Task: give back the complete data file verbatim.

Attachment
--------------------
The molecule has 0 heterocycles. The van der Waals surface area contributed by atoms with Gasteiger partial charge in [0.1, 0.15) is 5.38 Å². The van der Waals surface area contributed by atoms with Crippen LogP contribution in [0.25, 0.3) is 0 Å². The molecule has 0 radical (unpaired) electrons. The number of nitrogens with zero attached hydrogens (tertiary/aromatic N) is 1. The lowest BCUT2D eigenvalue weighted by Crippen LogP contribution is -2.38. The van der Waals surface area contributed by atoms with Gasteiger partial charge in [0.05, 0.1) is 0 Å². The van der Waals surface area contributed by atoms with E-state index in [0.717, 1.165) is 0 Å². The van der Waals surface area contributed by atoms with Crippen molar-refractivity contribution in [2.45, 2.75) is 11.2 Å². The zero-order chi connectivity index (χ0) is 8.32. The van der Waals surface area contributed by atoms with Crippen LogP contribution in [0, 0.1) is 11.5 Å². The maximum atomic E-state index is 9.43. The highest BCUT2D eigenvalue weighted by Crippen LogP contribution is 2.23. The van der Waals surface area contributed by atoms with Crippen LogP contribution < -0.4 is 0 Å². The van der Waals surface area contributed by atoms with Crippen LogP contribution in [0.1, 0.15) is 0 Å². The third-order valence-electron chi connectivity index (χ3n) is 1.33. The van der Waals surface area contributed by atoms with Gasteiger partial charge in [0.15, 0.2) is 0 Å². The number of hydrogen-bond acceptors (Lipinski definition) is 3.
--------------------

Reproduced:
The molecule has 0 heterocycles. The van der Waals surface area contributed by atoms with Gasteiger partial charge in [0.1, 0.15) is 5.38 Å². The van der Waals surface area contributed by atoms with Crippen LogP contribution in [0.25, 0.3) is 0 Å². The molecule has 0 radical (unpaired) electrons. The number of nitrogens with zero attached hydrogens (tertiary/aromatic N) is 1. The lowest BCUT2D eigenvalue weighted by Crippen LogP contribution is -2.38. The van der Waals surface area contributed by atoms with Gasteiger partial charge in [0.05, 0.1) is 0 Å². The van der Waals surface area contributed by atoms with E-state index in [0.717, 1.165) is 0 Å². The van der Waals surface area contributed by atoms with Crippen molar-refractivity contribution in [2.45, 2.75) is 11.2 Å². The zero-order chi connectivity index (χ0) is 8.32. The van der Waals surface area contributed by atoms with Crippen LogP contribution in [0, 0.1) is 11.5 Å². The maximum atomic E-state index is 9.43. The highest BCUT2D eigenvalue weighted by Crippen LogP contribution is 2.23. The van der Waals surface area contributed by atoms with Crippen LogP contribution < -0.4 is 0 Å². The van der Waals surface area contributed by atoms with Crippen LogP contribution in [0.1, 0.15) is 0 Å². The third-order valence-electron chi connectivity index (χ3n) is 1.33. The van der Waals surface area contributed by atoms with Gasteiger partial charge in [0.15, 0.2) is 0 Å². The number of hydrogen-bond acceptors (Lipinski definition) is 3.